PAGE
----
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This is the place to get answers, opinions and everything you need related to your E46 (sedan, coupe, convertible and wagon) BMW!

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Old 08-12-2017, 04:23 PM   #1
jeng
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Join Date: Aug 2016
Location: New Jersey
Posts: 43
My Ride: 2001 BMW 330ci
I think I'm single-handedly keeping the tools industry alive...

...with all of the special tools I've gotten for the wife's BMW repair job. At least it feels like I'm purchasing every tool under the sun to rehabilitate her manual-transmission 2001 330ci coupe.

It started when her car overheated back in February. The dealer estimated $5500 in repairs and gave an itemized list that included replacing: thermostat, disa, power steering hose, vanos oil line, ccv, control arm bushings, sway bar links.

She went and bought a new car and we decided to hold on to the venerable e46 because: 1) it still looks great and is in pretty good condition at 184,000 miles (current repairs notwithstanding), and 2) i decided i would do all the repairs so we could have an extra car handy in case of emergencies with the other cars (honda fit and cr-v).

I'm pleased so far (extra tools notwithstanding) because I think the repairs are much more extensive than what the dealer would have done.

Instead of just the thermo, the entire cooling system was overhauled with new water pump, radiator, expansion tank, coolant hoses, vacuum hoses.

The cracked windshield cowl was also replaced.

Turns out the DISA was fine so I upgraded it using the German Auto Solutions rebuild kit.

I'm in the middle of the ccv replacement and thanks to the 50s kid I removed the intake manifold. Well, I might as well change most every hose and pipe in there. So, that's a good thing because I have a feeling the dealer would have just done the more obvious things and then we would have had the 330ci back at the dealer in a short while because of a leak or a broken something.

Since the manifold is off...why don't I replace the starter motor? It would be a pain to do it with the manifold on...

But now I need an E12 wrench (thanks TR4G for letting me know the size)!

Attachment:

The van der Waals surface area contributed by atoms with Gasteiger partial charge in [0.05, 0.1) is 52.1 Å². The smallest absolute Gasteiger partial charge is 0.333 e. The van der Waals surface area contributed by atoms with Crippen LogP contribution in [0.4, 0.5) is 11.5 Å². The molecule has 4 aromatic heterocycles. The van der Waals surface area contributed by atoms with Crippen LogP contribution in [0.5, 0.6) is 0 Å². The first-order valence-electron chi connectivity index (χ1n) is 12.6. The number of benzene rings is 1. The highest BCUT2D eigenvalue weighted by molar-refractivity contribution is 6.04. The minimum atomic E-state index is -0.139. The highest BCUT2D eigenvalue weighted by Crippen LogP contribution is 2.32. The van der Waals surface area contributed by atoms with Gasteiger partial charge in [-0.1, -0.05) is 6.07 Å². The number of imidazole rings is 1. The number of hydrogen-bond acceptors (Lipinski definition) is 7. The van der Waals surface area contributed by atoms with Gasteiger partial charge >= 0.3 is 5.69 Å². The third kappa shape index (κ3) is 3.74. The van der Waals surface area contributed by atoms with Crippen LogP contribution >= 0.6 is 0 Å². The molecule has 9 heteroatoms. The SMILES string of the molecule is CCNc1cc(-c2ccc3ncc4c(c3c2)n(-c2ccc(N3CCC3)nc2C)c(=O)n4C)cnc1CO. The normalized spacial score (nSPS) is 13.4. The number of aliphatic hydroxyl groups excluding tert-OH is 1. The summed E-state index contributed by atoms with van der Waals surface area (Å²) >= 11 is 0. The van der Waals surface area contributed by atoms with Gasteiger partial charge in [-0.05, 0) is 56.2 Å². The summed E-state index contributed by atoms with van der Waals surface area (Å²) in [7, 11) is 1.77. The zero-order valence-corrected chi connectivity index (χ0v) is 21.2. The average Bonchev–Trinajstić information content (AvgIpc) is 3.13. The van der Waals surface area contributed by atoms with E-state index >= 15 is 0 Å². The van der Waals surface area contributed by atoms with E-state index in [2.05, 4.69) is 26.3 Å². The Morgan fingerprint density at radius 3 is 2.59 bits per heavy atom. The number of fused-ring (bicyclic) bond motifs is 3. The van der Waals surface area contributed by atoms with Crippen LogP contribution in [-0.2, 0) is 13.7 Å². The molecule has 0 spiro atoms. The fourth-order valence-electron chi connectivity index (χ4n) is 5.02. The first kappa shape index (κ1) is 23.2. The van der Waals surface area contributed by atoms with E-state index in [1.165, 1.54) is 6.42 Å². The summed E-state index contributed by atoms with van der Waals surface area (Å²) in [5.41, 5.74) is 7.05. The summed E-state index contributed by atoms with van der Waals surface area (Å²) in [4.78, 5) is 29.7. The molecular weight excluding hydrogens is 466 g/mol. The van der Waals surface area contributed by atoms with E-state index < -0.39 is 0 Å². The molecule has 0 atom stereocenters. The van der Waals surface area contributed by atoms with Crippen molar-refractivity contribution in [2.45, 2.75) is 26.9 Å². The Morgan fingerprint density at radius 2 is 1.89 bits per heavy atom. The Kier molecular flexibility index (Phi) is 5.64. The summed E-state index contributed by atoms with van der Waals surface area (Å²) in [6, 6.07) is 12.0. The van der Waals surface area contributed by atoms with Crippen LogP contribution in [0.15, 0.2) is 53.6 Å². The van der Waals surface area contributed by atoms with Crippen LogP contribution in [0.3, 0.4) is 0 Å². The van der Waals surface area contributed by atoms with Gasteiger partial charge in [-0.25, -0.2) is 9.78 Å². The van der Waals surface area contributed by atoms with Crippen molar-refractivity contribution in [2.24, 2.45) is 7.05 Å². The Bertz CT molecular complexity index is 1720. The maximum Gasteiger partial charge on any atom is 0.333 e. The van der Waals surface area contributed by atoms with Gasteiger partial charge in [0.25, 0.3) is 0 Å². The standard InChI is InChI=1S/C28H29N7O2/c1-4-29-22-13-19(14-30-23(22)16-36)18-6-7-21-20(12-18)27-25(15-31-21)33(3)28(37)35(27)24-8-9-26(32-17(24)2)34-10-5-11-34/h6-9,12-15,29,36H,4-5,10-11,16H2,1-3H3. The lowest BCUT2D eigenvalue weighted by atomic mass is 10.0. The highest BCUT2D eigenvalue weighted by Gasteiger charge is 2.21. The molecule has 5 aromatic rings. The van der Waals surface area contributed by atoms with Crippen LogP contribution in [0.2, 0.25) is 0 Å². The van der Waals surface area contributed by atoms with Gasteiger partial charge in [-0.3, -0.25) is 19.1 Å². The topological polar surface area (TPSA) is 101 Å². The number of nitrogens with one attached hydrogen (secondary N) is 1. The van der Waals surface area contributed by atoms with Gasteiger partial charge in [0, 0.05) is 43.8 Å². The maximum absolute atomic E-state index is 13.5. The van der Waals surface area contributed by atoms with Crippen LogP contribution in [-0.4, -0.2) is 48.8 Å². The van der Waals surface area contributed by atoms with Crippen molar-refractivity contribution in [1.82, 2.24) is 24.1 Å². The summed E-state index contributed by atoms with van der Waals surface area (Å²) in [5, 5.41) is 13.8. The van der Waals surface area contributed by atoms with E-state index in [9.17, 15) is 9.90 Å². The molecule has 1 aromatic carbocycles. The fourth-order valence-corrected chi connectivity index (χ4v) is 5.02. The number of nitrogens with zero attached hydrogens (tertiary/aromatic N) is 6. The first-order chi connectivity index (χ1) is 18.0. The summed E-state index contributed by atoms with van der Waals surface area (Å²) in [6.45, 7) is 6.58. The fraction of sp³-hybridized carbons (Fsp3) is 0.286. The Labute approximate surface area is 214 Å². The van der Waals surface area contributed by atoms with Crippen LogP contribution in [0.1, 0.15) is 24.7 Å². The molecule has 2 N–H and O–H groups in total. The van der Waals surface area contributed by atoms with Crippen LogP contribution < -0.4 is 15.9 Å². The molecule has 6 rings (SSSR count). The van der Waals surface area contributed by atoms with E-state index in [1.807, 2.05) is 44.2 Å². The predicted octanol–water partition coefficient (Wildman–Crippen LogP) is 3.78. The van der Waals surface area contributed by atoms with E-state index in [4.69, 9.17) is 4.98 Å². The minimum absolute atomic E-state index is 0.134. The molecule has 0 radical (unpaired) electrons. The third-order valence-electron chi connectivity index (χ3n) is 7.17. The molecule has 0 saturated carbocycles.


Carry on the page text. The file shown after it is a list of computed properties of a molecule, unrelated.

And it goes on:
Click, click, click...amazon..."Thank you for your (millionth) order! Jeff Bezos thanks you!"

And then 50s kid says the fateful words..."while you're at it, you might want to change the crankshaft position sensor..."

Click, click, click...

(Max at oembimmer): "Is that guy ordering something else? Already?!"

This project has been a rabbit hole...but a good one ($2000 worth of parts vs. $5500 dealer cost for a much less comprehensive repair).

I'll get there slowly...as long as there's internet service available. And I still have a job. And a credit card.

I'm not the only one out there who has experienced "mission creep" when it comes to tinkering with the e46, am I?

Anyone? Anyone?

I feel better already. Thank you. Back to amazon...
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Old 08-12-2017, 04:56 PM   #2
jaga
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My Ride: 2002 325i
Year: 2002
Model: 325i
Transmission: Automatic
Great story! These cars are a beauty for DIYs. I recently changed ps pump and all hoses. Took my time and it worked fine. The way you're keeping your car is anazing. You'd not get the same satisfaction and car performance with a newer cars. That's the damn secret of the E46.***128512;

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Old 08-12-2017, 05:51 PM   #3
generalvp
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I was hoping to see a sea of tools. Failed.
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Old 08-18-2017, 06:42 AM   #4
jeng
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Join Date: Aug 2016
Location: New Jersey
Posts: 43
My Ride: 2001 BMW 330ci
Here's the "sea" of tools I used...

including:
  • socket to remove oil filter housing
  • three-jaw puller to remove control arm bushing
  • universal joint set to remove coolant drain bolt on engine block
  • pick set to remove broken, corroded pipe bits from water inlet pipes